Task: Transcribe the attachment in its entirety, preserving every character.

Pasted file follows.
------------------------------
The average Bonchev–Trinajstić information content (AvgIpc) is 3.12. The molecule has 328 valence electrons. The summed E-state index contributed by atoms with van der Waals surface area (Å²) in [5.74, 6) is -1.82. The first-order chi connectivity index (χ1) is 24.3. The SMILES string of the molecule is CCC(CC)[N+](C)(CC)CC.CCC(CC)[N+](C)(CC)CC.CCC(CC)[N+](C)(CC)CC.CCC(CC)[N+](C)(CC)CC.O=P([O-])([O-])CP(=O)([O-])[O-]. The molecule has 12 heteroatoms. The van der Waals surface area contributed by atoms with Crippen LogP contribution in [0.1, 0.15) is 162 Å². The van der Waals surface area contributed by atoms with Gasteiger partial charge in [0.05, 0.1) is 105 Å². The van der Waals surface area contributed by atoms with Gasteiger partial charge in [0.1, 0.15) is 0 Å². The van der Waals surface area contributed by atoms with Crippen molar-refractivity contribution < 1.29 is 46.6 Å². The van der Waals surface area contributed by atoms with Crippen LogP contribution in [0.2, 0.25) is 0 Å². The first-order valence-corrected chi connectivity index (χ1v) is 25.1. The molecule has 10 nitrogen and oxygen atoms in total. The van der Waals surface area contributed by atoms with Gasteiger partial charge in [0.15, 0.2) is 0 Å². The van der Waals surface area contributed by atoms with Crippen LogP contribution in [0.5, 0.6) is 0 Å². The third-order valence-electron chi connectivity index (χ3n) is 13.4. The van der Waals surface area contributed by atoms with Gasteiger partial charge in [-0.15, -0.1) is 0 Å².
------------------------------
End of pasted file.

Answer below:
The average Bonchev–Trinajstić information content (AvgIpc) is 3.12. The molecule has 328 valence electrons. The summed E-state index contributed by atoms with van der Waals surface area (Å²) in [5.74, 6) is -1.82. The first-order chi connectivity index (χ1) is 24.3. The SMILES string of the molecule is CCC(CC)[N+](C)(CC)CC.CCC(CC)[N+](C)(CC)CC.CCC(CC)[N+](C)(CC)CC.CCC(CC)[N+](C)(CC)CC.O=P([O-])([O-])CP(=O)([O-])[O-]. The molecule has 12 heteroatoms. The van der Waals surface area contributed by atoms with Crippen LogP contribution in [0.1, 0.15) is 162 Å². The van der Waals surface area contributed by atoms with Gasteiger partial charge in [0.05, 0.1) is 105 Å². The van der Waals surface area contributed by atoms with Gasteiger partial charge in [0.1, 0.15) is 0 Å². The van der Waals surface area contributed by atoms with Crippen molar-refractivity contribution < 1.29 is 46.6 Å². The van der Waals surface area contributed by atoms with Crippen LogP contribution in [0.2, 0.25) is 0 Å². The first-order valence-corrected chi connectivity index (χ1v) is 25.1. The molecule has 10 nitrogen and oxygen atoms in total. The van der Waals surface area contributed by atoms with Gasteiger partial charge in [0.15, 0.2) is 0 Å². The van der Waals surface area contributed by atoms with Crippen LogP contribution in [0.5, 0.6) is 0 Å². The third-order valence-electron chi connectivity index (χ3n) is 13.4. The van der Waals surface area contributed by atoms with Gasteiger partial charge in [-0.15, -0.1) is 0 Å².